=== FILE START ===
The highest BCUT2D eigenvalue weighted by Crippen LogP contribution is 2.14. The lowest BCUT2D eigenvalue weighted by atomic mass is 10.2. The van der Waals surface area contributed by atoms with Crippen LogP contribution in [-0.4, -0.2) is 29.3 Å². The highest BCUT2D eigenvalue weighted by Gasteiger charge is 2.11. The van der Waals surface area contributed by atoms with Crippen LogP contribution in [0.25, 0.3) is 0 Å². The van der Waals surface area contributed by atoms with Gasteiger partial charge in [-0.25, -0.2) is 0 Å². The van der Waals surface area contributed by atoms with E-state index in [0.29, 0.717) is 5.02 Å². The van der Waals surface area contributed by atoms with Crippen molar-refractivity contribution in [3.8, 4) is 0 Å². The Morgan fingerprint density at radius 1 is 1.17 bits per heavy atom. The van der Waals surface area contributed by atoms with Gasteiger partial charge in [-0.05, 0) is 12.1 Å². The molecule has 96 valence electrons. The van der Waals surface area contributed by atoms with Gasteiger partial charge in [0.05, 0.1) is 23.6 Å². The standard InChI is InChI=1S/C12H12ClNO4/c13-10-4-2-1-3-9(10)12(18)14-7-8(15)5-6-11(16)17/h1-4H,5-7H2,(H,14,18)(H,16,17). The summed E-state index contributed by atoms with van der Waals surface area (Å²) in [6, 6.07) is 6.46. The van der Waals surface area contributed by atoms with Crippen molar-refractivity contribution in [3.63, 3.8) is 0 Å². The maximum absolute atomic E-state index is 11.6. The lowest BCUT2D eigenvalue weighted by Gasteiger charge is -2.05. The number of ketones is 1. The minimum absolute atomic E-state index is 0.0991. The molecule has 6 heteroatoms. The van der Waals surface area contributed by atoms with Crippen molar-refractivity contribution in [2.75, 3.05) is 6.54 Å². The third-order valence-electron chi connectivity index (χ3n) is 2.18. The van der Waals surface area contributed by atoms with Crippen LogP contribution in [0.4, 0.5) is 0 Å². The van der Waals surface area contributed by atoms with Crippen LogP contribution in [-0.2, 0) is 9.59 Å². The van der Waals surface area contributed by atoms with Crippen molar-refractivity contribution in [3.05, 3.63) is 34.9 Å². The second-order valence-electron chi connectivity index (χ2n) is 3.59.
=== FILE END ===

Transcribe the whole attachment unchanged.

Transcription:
The highest BCUT2D eigenvalue weighted by Crippen LogP contribution is 2.14. The lowest BCUT2D eigenvalue weighted by atomic mass is 10.2. The van der Waals surface area contributed by atoms with Crippen LogP contribution in [-0.4, -0.2) is 29.3 Å². The highest BCUT2D eigenvalue weighted by Gasteiger charge is 2.11. The van der Waals surface area contributed by atoms with Crippen LogP contribution in [0.25, 0.3) is 0 Å². The van der Waals surface area contributed by atoms with Gasteiger partial charge in [-0.25, -0.2) is 0 Å². The van der Waals surface area contributed by atoms with E-state index in [0.29, 0.717) is 5.02 Å². The van der Waals surface area contributed by atoms with Crippen molar-refractivity contribution in [3.8, 4) is 0 Å². The Morgan fingerprint density at radius 1 is 1.17 bits per heavy atom. The van der Waals surface area contributed by atoms with Gasteiger partial charge in [-0.05, 0) is 12.1 Å². The molecule has 96 valence electrons. The van der Waals surface area contributed by atoms with Gasteiger partial charge in [0.05, 0.1) is 23.6 Å². The standard InChI is InChI=1S/C12H12ClNO4/c13-10-4-2-1-3-9(10)12(18)14-7-8(15)5-6-11(16)17/h1-4H,5-7H2,(H,14,18)(H,16,17). The summed E-state index contributed by atoms with van der Waals surface area (Å²) in [6, 6.07) is 6.46. The van der Waals surface area contributed by atoms with Crippen molar-refractivity contribution in [3.63, 3.8) is 0 Å². The maximum absolute atomic E-state index is 11.6. The lowest BCUT2D eigenvalue weighted by Gasteiger charge is -2.05. The number of ketones is 1. The minimum absolute atomic E-state index is 0.0991. The molecule has 6 heteroatoms. The van der Waals surface area contributed by atoms with Crippen molar-refractivity contribution in [2.75, 3.05) is 6.54 Å². The third-order valence-electron chi connectivity index (χ3n) is 2.18. The van der Waals surface area contributed by atoms with Crippen LogP contribution in [0.4, 0.5) is 0 Å². The van der Waals surface area contributed by atoms with Crippen LogP contribution in [-0.2, 0) is 9.59 Å². The van der Waals surface area contributed by atoms with Crippen molar-refractivity contribution in [3.05, 3.63) is 34.9 Å². The second-order valence-electron chi connectivity index (χ2n) is 3.59.